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Transfer Your Business Data — In an Amazon “Snowball”



amazon snowball

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The migration to the cloud by businesses is moving full speed ahead, but transferring their data is proving a bit labor intensive at times.

This is especially the case for companies that have large amounts of information stored in their legacy systems on premises. And these days, you don’t have to be a large enterprise to have tens or even hundreds of terabytes stored on computers, servers and storage devices.

The new data transfer model introduced by Amazon, called Amazon Snowball, looks to simplify the process by transferring up to 1 petabyte per week. Just in case you are wondering, there are 1,000 terabytes or 1,000,000 gigabytes in a single petabyte.

If you are further wondering how long it will take for you to transfer, say 100TB with a 100MBS Internet connection, it comes out to 120 days. And that is at 80 percent network utilization. That’s inefficient all around. If the speed is lower, you can add more days to that total.

Amazon introduced the first data transfer model in 2009, and six years later the company has taken a more efficient approach to migrating the data organizations have to the cloud. The company owns the Snowball appliance, so you don’t have to buy your own storage device.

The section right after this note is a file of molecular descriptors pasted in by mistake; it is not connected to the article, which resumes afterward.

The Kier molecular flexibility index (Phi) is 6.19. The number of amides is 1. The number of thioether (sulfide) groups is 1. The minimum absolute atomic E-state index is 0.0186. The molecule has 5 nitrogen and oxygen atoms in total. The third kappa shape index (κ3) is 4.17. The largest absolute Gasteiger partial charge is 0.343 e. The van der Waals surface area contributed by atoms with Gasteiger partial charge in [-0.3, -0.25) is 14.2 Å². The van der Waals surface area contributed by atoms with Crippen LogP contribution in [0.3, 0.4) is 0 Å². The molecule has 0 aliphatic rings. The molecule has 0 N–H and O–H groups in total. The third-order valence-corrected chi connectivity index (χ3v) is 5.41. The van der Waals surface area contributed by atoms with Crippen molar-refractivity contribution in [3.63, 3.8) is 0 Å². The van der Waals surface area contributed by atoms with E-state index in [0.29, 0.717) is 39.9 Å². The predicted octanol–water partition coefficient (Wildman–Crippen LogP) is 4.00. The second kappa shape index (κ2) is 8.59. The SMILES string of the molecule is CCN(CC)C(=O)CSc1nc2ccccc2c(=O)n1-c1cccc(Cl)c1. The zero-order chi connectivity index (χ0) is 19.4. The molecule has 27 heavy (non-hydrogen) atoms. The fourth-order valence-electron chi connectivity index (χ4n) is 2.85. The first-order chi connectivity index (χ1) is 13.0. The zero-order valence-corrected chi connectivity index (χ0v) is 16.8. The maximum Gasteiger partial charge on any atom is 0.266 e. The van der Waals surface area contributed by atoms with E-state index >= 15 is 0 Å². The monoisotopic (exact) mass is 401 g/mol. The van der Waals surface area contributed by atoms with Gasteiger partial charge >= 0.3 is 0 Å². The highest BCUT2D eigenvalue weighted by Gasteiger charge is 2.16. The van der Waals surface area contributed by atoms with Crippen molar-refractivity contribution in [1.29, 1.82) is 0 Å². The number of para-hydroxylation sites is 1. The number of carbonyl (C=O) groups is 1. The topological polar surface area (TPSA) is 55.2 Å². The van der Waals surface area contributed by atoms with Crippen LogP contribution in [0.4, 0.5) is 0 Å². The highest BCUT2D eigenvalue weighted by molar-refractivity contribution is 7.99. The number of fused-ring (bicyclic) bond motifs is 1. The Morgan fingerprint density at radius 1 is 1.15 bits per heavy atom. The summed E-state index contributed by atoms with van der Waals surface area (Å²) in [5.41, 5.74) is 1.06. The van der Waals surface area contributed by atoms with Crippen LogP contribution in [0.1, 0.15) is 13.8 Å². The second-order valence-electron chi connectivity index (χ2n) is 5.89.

Amazon Snowball is an all-in-one tamper resistant rugged unit with 50 terabytes of storage, 110 Volt power, a 10 GB network connection on the back and an E Ink display/control panel on the front. Once you get the device, all you have to do is connect it to your network, configure the IP address and install the Snowball client.



The data you transfer is protected with 256-bit encryption on the host and stored on the device in encrypted form. When all the data is transferred, you ship it to Amazon.

So how much is all this going to cost you? Using the same 100 terabytes example, Amazon claims it will be as little as one-fifth the cost of transferring the same information  via the Internet.

As a small business, you might be asking yourself why put your data in the cloud? Two reasons are accessibility and data analytics. First, if it is in the cloud, your data becomes more accessible to all of your employees, customers, vendors, partners or anyone else you want to share it with. Second, having your data in the cloud is much easier to use analytic services to make sense of all the information you currently have.

According to Deloitte,  “Many analysts and researchers are insisting that data not only should be managed as an asset but should be valued as one. They see a future where companies can routinely monetize their own data for financial gain.”



The sooner businesses, big or small, realize the potential value of the data they have, the sooner they will be able to compete and thrive moving forward.


Snowballs Photo via Shutterstock

, Snowball Device Image via Amazon 1 Comment ▼



Michael Guta Michael Guta is a Staff Writer for Small Business Trends focusing on business systems, gadgets and other small business news. He has a background in information and communications technology coordination.

One Reaction
  1. Wow. It is amazing to see that we are now in petabytes. Back then, a gigabyte is already too big for us. Truly, information technology has evolving.

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